Cloudesley Square strays stand up to fat cats
- Credit: Archant
The Cats of Cloudesley Square sees a group of felines go up against a property developer to save the church they live in
“There is a church in Cloudesley Square, with no vicar living there, no pews or hymn books or old prayer mats, just lots of happy sleepy cats…”
So begins The Cats of Cloudesley Square, a new children’s book that’s just about as local as you can get. The characters hail from Angel to Holloway, Clerkenwell to Finsbury Park and Laycock Street to Liverpool Road.
The author Tony Burke, while no longer based in London, spent a long time living just off Highbury New Park. Having had kids (a three year old son and 10 week old daughter), the family decided to swap London for the south coast.
“Before I had children, when we were footloose and fancy-free, wandering around Islington with lots of time on our hands, we use to walk through Cloudesley Square,” he says. “There are a lot of stray cats around the church and people leave food for them and it’s cute; on a summer’s day there would be about 20 cats. We’d make a special trip to see the cats, because my girlfriend loves them.”
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The cats inspired Tony to write his first book.
“I wasn’t even thinking of writing a book,” he says. “I just went home one day and wrote the poem and showed it to my brother.”
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His brother David, an artist, musician and designer has provided the illustrations.
But the book isn’t just about a cute story about fluffy animals; it’s got a deeper message. The feline locals are at risk of being displaced by a big property developer Hugo de Beauvoir who wants to knock down the church and build a block of flats.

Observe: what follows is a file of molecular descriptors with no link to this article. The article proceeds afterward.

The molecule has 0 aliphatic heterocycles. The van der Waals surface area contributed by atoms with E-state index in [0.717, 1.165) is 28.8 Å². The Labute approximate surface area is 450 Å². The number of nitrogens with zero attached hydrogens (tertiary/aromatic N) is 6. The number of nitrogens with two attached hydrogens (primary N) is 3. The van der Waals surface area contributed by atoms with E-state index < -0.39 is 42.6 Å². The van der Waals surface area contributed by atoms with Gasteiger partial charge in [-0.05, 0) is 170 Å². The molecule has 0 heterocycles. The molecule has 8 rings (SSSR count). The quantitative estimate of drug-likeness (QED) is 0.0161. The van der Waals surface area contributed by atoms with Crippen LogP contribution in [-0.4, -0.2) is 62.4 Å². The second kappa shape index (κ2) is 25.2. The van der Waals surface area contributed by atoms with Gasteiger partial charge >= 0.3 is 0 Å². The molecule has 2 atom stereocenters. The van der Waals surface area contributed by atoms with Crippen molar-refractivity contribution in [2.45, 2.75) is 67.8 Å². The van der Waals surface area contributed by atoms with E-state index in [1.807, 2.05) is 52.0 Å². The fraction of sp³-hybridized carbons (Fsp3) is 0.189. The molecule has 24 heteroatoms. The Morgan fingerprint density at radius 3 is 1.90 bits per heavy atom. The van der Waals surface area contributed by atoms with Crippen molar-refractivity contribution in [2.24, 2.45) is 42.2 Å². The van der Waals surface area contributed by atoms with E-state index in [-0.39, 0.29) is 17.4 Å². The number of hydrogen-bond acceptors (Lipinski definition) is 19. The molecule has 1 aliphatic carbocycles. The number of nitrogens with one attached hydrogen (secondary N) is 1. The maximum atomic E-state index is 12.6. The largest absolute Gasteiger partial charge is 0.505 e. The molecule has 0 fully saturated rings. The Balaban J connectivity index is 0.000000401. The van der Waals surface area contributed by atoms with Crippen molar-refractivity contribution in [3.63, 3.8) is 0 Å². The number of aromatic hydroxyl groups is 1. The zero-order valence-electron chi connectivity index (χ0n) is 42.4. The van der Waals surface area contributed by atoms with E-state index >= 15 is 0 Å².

“It’s a parable for modern times,” he says. “I don’t imagine for a second that a bunch of four year olds are going to rush out and join the Labour party, but it’s there and it’s part of the fabric of London life. People are getting marginalised and people are getting pushed out.”
He may not live in Islington anymore, but he does commute every day to his job in advertising from his home in Brighton, and is always conscious of the changes happening in the area.
“I work in Old Street and all they’re doing is building skyscrapers for the tech market and an 80 year old bloke who’s lived there all his life doesn’t stand a chance. All in the name of progress.”
The cats in the book have been based on some of the local people Tony knew when he lived here.
“I’ve got some homeless friends in Islington; there’s a guy up on Highbury Corner called Tim who’s quite a character,” he says. “I used to spend a lot of time with him..
“You’re gonna learn more from a guy who sleeps in a cemetery and takes drugs than you are from a merchant banker who lives on Liverpool Road. Those kinds of stories and those kinds of people I relate to more than the new money of north London.
“The underling story resonates with me a bit. I think as a creative person you do feel like a bit of an outsider some of the time and I think sometimes you relate more to the underdog than you do with the fat cat or the successful businessmen. I think that’s probably where the story came from.”
He’s currently distributing the books between interested readers, schools and has sent a few copies to Great Ormond Street Hospital. He’s hoping too that some other locals will be interested in reading it
“Jeremy Corbyn used to be my local MP, he’s someone I voted for and who my children have met – I’d certainly like to get a copy to him at some point. I could even go around and read it to him in bed, couldn’t I?”
Find out more about the book (£10) and how to get hold of one at: facebook.com/TCOCS